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Anodic Dissolution of Aluminum in the Aluminum Chloride-1-Ethyl-3-methylimidazolium Chloride Ionic Liquid



Chen Wang, Adam Abel Creuziger, Gery R. Stafford, Charles Hussey


The anodic dissolution of aluminum metal was investigated in the Lewis acidic chloroaluminate ionic liquid, aluminum chloride-1- ethyl-3-methylimidazolium chloride. The investigation was conducted on aluminum rotating disk electrodes as a function of potential, ionic liquid composition, and temperature. Two different dissolution mechanisms were realized. At modest overpotentials, dissolution takes place under mixed kinetic-mass transport control. However, as the overpotential is increased to induce higher dissolution rates and/or the ionic liquid is made more acidic, the dissolution reaction transitions to a potential- independent passivation-like process ascribed to the formation of a porous solid layer of AlCl3(s). At a fixed temperature and composition, the limiting passivation current density displays Levich behavior and also scales linearly with the concentration of AlCl4- in the ionic liquid. The heterogeneous kinetics of the Al dissolution reaction was measured in the active dissolution potential regime. The exchange current densities were independent of the composition of the ionic liquid, and the anodic transfer coefficients were close to zero and seemed to be independent of the Al grain size.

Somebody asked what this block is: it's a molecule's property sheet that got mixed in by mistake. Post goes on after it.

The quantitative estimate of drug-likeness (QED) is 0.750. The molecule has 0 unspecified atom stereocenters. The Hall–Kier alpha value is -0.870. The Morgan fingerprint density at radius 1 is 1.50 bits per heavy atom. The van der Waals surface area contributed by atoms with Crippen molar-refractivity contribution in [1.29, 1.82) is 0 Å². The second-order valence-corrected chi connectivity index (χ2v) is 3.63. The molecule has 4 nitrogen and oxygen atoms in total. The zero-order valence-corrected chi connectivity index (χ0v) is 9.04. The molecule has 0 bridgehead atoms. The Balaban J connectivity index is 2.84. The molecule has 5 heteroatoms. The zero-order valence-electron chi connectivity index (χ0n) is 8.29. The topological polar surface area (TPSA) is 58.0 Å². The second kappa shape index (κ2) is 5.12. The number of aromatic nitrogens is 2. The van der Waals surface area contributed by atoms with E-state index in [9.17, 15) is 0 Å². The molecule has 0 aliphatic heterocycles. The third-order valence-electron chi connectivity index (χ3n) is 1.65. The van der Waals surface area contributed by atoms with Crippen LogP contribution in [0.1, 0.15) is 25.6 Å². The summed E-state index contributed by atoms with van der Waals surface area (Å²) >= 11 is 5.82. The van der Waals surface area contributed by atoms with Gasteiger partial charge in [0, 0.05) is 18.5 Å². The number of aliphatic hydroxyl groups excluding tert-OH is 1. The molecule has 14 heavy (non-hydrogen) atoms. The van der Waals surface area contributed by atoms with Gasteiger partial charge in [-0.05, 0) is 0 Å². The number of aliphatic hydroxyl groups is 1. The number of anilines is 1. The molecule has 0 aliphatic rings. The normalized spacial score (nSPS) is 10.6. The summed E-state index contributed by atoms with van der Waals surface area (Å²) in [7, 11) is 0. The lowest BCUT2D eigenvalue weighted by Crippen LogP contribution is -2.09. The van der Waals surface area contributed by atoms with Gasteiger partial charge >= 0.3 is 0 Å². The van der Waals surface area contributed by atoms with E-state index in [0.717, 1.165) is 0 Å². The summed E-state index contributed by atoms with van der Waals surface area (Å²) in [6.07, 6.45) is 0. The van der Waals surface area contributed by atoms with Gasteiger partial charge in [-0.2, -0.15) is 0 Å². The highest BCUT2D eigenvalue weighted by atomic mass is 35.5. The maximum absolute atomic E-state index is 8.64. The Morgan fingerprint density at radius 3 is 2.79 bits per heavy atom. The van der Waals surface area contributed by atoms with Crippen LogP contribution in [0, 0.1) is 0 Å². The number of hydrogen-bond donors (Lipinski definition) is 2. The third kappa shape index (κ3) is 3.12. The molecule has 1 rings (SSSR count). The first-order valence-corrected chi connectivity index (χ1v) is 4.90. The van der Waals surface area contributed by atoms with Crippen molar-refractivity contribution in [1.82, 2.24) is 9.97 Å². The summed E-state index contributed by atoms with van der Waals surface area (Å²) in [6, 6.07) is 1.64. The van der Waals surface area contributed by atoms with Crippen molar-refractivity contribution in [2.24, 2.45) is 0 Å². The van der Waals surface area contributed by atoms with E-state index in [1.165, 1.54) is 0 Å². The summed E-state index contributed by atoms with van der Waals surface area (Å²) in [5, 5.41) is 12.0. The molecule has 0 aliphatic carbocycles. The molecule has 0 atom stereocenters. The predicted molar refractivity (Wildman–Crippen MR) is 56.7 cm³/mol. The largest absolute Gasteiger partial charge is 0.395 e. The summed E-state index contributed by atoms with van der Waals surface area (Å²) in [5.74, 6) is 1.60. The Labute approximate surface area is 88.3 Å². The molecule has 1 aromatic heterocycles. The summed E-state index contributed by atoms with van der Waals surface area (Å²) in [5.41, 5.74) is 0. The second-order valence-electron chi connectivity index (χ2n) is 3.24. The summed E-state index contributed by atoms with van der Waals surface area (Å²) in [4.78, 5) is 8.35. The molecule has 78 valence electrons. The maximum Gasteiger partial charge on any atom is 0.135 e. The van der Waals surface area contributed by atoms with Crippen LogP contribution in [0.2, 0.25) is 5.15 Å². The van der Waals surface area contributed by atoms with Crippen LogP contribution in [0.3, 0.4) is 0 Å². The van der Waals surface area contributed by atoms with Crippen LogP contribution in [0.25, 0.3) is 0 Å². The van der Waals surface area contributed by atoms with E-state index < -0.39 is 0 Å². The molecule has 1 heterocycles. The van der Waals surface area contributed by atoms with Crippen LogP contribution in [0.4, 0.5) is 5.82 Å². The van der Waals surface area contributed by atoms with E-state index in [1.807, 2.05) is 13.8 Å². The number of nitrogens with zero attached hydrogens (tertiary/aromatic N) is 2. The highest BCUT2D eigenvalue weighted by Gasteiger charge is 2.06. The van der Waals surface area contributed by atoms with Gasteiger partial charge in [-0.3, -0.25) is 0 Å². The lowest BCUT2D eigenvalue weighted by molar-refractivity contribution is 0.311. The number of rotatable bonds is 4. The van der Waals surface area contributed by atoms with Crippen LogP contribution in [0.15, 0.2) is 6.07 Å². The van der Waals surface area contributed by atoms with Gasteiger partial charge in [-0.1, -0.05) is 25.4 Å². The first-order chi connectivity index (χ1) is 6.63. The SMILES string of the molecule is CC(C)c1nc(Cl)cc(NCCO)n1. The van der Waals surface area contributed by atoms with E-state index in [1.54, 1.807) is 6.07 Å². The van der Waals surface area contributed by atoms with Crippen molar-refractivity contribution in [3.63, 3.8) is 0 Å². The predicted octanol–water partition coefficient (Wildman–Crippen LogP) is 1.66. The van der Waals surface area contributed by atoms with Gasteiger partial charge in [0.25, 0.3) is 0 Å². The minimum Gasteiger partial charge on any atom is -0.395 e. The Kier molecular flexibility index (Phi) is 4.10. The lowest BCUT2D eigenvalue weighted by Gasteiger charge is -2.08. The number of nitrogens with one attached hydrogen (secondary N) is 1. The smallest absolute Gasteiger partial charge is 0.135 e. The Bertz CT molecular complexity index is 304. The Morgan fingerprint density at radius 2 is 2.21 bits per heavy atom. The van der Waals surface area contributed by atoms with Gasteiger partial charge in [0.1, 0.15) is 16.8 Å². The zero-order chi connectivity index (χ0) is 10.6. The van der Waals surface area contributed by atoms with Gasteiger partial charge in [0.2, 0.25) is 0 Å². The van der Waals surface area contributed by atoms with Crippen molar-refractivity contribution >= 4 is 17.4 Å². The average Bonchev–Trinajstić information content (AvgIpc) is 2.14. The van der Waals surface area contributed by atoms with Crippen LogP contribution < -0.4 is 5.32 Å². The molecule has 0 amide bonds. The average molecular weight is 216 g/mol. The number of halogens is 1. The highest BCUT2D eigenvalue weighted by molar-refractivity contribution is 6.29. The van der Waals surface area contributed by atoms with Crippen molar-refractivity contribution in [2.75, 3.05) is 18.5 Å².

Journal of the Electrochemical Society


aluminum, ionic liquids, chloroaluminate, dissolution


Wang, C. , Creuziger, A. , Stafford, G. and Hussey, C. (2016), Anodic Dissolution of Aluminum in the Aluminum Chloride-1-Ethyl-3-methylimidazolium Chloride Ionic Liquid, Journal of the Electrochemical Society, [online], (Accessed June 22, 2024)


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Created November 6, 2016, Updated October 12, 2021